We have a dream, that the color that divides our races may become just another part of the texture and tapestry of humankind; that the poor among us may not be denied a full measure of human dignity and experience; that our strength as a country may yet be used to further Democracy and freedom and not tyranny against poor people half a world away, and that the greatness of America may be visited upon all its peoples, and not just those who can contribute gold to the campaign chests of politicians.

And so, my fellow Americans, let us work to make us equal, not only in the eyes of the lord but in the eyes of the law; equal in the power of the vote; equal in the rights of education; equal in the hearts and minds of our brothers of all colors and races. For My dream is that America may yet rise above its current bitterness, and reclaim the place that we all so earnestly believe it may deserve, as the home of the free, and not just the brave."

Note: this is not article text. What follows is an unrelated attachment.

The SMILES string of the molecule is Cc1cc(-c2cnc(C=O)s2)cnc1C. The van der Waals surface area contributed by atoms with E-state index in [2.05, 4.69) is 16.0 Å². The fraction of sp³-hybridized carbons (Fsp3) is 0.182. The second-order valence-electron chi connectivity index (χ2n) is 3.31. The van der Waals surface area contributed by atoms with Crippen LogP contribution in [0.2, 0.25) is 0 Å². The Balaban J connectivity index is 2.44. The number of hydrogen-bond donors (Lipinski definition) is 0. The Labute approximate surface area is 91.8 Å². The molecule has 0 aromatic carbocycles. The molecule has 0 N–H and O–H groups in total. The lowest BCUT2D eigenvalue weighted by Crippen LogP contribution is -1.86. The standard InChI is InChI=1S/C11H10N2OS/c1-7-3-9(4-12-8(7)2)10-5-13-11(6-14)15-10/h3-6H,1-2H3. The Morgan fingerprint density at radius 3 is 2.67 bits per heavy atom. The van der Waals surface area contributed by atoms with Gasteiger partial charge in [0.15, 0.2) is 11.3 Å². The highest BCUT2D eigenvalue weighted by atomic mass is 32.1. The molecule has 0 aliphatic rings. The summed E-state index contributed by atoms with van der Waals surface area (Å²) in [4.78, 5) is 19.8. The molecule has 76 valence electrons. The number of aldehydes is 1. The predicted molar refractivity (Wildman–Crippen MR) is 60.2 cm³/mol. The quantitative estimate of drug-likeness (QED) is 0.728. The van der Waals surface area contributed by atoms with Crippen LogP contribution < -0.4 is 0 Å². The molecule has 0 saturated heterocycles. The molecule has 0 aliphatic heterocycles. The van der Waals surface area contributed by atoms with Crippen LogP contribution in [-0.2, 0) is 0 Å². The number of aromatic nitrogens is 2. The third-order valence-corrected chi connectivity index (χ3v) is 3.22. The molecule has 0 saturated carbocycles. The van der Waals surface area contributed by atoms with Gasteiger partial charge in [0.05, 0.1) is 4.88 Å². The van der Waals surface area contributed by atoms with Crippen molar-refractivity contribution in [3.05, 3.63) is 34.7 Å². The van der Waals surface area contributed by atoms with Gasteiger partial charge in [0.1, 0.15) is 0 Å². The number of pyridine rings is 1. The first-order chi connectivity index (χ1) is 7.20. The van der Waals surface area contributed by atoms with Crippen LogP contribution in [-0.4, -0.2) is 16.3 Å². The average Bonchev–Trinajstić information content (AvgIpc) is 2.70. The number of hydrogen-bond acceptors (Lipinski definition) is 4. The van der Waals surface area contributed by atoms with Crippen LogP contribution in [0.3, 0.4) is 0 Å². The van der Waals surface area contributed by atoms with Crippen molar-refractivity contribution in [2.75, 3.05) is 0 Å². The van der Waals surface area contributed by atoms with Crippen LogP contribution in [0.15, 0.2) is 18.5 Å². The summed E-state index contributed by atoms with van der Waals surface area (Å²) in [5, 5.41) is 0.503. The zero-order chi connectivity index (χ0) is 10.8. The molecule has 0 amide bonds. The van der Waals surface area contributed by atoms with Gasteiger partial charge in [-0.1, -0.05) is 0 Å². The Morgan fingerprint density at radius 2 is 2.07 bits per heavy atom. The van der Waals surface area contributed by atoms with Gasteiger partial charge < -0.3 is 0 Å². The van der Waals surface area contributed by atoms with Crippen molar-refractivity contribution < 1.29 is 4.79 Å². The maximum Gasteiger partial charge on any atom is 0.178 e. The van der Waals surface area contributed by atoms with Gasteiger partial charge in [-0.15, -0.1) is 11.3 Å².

Or something like that.

Sunday, January 09, 2005

Isn't anybody going to listen to my story...

I started this blog because I wanted to write, to put voice to my own ideas and opinions. Many times I add my own spin to the good work of others.

But sometimes, no original or additional commentary is needed, when someone says something pure and righteous. Like Paul Krugman's latest piece, his idea of the Great American Novel:

I've been thinking of writing a political novel. It will be a bad novel because there won't be any nuance: the villains won't just espouse an ideology I disagree with - they'll be hypocrites, cranks and scoundrels.

In my bad novel, a famous moralist who demanded national outrage over an affair and writes best-selling books about virtue will turn out to be hiding an expensive gambling habit. A talk radio host who advocates harsh penalties for drug violators will turn out to be hiding his own drug addiction.